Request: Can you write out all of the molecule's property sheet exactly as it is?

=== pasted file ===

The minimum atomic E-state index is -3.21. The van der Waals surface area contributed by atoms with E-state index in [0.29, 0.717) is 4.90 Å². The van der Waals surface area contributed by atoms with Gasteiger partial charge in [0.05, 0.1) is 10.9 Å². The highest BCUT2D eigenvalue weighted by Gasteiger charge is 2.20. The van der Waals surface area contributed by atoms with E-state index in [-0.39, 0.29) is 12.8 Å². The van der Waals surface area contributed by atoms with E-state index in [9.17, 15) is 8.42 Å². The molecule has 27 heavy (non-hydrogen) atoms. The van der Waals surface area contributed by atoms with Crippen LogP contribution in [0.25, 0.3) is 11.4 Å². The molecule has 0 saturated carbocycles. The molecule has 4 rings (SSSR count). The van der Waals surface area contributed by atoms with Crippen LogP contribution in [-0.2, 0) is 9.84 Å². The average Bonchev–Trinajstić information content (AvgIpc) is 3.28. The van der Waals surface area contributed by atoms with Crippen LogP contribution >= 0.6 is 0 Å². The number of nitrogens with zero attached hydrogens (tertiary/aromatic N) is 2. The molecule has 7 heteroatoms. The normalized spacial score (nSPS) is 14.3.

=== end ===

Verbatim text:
The minimum atomic E-state index is -3.21. The van der Waals surface area contributed by atoms with E-state index in [0.29, 0.717) is 4.90 Å². The van der Waals surface area contributed by atoms with Gasteiger partial charge in [0.05, 0.1) is 10.9 Å². The highest BCUT2D eigenvalue weighted by Gasteiger charge is 2.20. The van der Waals surface area contributed by atoms with E-state index in [-0.39, 0.29) is 12.8 Å². The van der Waals surface area contributed by atoms with E-state index in [9.17, 15) is 8.42 Å². The molecule has 27 heavy (non-hydrogen) atoms. The van der Waals surface area contributed by atoms with Crippen LogP contribution in [0.25, 0.3) is 11.4 Å². The molecule has 0 saturated carbocycles. The molecule has 4 rings (SSSR count). The van der Waals surface area contributed by atoms with Crippen LogP contribution in [-0.2, 0) is 9.84 Å². The average Bonchev–Trinajstić information content (AvgIpc) is 3.28. The van der Waals surface area contributed by atoms with Crippen LogP contribution >= 0.6 is 0 Å². The number of nitrogens with zero attached hydrogens (tertiary/aromatic N) is 2. The molecule has 7 heteroatoms. The normalized spacial score (nSPS) is 14.3.